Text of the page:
Not an easy listen given the new context but Swimming is a lovely piece of work. It is sad, so alone, addicted, worn out, stomped on but very humane. Most heartbreak albums (especially when addiction is involved) have a lot of lashing out. Swimming is the product of a good heart in a bad place. When he mourns the neighbors who could be more than strangers, the texts he shouldn’t have sent it is really hard. This song resonates with all the dimensions of his loss; he wishes he could be with her again and it feels to us like Ariana, he wishes for human contact and it sounds to us like he wants someone to help him out of addictions cage. Some of this is just our minds coming to grips with what happened but some of it could be true. I wish this song didn’t have to mean what it means now but I am so very happy it is here to partially explain how things were, to start a conversation with us we have to finish on our own.

3. Donald Trump produced by Sap off his Best Day Ever mixtape

Mac Miller could make anthems that made you dance whether you wanted to or not. At the same time he really rapped. In the classical sense of moving the crowd Donald Trump achieves that. He nimbly bounces from bar to bar in a way anyone can follow but is still impressive. At the time people called this song fluff but the fluff we have now makes this song a real achievement in the art. It’s a smash single that is still dope MCing.

4. Blue Slide Park produced by I.D. Labs off Blue Slide Park

How was Mac’s 2011? He put out his debut album and in its first week sold 145k making it the first independent debut album to top the chart since Dogg Food by The Dogg Pound. He single handedly proved that the mixtape era could translate to sales. I.D. Labs who produced most of it are the same genius’s who put Wiz in place to take over. Blue Slide Park wasn’t full of Donald Trump style anthems for fun it was religiously focused pure hip hop. This album started to clue us in on how much of a pure solid citizen Mac was. He didn’t want to be the next great white hope. He was always bigging up artists who were considered more talented than him. He loved hip hop so he loved spitting over DJ Kool’s Let Me Clear My Throat sample on Party on Fifth Ave but he loved the title tracks mid tempo, he could rap at any speed or frequency and work it.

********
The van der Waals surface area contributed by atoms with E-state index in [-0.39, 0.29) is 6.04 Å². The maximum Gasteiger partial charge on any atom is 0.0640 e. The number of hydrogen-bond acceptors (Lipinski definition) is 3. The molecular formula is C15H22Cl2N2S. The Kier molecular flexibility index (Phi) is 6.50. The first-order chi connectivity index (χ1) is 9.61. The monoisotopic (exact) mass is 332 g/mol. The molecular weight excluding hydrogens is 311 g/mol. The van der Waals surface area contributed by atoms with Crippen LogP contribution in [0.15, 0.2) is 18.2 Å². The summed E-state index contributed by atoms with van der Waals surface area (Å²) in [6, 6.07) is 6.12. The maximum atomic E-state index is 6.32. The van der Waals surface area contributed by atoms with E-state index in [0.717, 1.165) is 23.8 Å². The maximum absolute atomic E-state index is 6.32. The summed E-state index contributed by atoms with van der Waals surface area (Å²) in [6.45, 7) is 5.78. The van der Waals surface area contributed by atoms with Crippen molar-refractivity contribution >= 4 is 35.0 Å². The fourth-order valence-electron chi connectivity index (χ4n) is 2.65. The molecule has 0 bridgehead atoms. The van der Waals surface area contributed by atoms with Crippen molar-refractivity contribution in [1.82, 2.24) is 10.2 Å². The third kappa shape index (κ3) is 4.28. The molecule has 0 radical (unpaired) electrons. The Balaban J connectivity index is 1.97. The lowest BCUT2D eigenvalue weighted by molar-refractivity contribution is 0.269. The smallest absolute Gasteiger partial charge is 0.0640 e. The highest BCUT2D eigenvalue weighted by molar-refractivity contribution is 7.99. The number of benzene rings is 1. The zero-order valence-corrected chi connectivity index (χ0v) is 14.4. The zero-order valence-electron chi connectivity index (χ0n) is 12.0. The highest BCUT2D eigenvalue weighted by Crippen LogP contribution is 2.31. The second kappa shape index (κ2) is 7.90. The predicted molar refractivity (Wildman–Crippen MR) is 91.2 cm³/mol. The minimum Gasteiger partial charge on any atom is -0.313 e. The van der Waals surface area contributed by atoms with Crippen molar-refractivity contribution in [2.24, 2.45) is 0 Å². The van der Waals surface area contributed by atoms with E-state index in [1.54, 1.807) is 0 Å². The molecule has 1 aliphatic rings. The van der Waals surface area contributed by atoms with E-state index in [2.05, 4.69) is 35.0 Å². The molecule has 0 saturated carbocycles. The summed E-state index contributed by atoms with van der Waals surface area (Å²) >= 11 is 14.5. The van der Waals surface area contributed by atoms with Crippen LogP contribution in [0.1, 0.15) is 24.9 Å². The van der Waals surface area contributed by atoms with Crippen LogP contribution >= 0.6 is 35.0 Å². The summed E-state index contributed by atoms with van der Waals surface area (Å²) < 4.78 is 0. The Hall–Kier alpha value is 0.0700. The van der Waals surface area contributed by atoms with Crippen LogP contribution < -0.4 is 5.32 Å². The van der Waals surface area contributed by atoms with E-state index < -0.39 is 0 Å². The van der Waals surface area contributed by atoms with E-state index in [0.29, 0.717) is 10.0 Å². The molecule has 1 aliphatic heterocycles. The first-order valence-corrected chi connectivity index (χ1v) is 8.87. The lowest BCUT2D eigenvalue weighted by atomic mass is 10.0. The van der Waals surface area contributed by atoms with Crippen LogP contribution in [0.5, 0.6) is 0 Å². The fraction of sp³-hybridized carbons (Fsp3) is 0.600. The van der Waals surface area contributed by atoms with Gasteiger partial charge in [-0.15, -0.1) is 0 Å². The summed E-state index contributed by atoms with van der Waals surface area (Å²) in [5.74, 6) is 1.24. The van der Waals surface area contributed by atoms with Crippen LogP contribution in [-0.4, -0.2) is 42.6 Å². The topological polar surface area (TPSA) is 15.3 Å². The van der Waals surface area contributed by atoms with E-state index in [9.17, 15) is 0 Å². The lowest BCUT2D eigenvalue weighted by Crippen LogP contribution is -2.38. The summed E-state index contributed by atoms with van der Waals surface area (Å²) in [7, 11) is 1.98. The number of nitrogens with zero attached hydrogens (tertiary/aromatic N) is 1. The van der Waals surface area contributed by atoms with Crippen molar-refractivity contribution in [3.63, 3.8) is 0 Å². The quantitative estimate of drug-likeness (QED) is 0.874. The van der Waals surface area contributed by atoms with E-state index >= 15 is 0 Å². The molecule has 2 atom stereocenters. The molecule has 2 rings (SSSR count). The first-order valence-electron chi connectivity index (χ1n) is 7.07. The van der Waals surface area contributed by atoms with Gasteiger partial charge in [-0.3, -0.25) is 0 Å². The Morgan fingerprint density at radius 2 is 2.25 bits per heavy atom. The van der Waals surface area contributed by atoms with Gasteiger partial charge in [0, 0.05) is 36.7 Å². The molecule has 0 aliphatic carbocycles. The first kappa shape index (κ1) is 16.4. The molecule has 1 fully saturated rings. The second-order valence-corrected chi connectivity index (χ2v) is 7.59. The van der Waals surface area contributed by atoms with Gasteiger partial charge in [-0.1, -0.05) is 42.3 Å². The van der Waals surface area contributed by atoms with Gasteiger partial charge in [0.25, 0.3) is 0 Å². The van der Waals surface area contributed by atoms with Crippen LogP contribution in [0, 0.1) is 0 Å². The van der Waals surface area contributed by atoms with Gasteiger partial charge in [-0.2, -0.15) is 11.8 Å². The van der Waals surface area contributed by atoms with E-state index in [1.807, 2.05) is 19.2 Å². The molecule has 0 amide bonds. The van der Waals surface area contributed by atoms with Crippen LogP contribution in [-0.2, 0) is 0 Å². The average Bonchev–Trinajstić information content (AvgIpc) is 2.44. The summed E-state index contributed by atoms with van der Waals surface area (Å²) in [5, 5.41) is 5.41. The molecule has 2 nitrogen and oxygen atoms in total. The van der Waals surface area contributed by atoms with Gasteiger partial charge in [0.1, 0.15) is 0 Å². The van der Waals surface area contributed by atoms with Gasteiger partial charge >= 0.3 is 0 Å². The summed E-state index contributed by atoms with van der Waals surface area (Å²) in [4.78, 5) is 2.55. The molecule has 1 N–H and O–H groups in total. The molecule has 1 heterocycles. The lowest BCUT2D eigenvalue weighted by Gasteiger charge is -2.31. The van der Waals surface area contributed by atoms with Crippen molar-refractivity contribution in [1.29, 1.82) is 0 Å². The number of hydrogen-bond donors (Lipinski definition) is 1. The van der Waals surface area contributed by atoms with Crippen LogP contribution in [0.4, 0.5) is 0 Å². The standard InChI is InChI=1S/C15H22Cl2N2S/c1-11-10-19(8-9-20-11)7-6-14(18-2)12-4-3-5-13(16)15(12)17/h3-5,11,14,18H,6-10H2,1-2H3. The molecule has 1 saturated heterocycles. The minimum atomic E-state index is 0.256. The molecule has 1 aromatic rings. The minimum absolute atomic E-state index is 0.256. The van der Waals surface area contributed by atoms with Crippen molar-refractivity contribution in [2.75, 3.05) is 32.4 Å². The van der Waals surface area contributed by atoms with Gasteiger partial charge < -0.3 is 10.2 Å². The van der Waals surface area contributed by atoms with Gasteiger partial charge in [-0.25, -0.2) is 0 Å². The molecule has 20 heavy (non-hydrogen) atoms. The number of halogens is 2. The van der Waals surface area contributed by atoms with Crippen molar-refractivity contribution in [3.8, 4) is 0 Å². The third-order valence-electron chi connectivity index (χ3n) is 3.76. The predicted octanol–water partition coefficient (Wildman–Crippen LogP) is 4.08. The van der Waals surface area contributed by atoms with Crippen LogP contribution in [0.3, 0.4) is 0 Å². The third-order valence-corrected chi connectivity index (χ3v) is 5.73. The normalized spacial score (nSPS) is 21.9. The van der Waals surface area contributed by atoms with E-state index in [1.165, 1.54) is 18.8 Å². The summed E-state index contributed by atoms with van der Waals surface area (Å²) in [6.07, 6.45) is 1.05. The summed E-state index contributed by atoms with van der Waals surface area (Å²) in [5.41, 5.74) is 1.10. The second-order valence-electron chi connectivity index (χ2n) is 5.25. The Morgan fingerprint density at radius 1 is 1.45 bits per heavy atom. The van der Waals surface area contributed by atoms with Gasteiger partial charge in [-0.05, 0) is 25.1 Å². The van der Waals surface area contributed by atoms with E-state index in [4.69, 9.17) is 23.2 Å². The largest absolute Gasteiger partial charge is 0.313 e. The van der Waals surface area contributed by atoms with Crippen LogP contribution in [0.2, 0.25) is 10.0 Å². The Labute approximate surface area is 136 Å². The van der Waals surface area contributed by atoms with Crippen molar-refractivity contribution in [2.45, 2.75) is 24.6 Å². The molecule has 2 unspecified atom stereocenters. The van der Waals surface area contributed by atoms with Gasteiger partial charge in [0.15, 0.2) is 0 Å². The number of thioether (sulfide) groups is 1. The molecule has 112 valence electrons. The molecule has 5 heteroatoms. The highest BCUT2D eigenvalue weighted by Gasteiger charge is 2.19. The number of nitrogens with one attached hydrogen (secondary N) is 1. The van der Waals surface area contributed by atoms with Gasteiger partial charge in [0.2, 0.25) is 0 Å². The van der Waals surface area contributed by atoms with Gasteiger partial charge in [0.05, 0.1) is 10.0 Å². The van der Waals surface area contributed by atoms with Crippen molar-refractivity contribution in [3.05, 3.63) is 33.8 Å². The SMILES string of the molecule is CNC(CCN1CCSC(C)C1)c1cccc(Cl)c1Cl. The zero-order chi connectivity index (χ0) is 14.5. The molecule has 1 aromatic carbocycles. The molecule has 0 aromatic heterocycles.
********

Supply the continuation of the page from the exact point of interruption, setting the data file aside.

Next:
5.  Goosebumpz produced by Diplo (bonus track) off Watching Movies with The Sound Off

Mac Miller was not universally adored. The same way I cherished his juvenile exuberance and connected it to my own outer child, many detested it. Watching Movies with The Sound Off changed that. It is a grown up album with great features (Schoolboy Q , Action Bronson, Earl Sweatshirt) notable production (Flying Lotus, Pharrell, Earl Sweatshirt under the name randomblackdude, Chuck Inglish, Alchemist, Clams Casino, Tyler the Creator). Even the critics who shot him down for his irritating childishness noted this as a big step forward.  In reality, he marshalled his resources looked around the rap game at all the artists he respected doing great work and wanted to do the same. Goosebumpz is very Odd Future influenced (like telling his girl to have sex with his hologram after he passes). It’s complete reckless energy at full throttle and when he was in this zone he could really leave your head spinning. I’ll miss the crazy little bastard.

Don’t just hashtag him and push on, let’s talk about him.

 

Sample Snitch: The exciting G Funk perfection of All Eyez On Me

Sample Snitch: The exciting G Funk perfection of All Eyez On Me

by Dan-O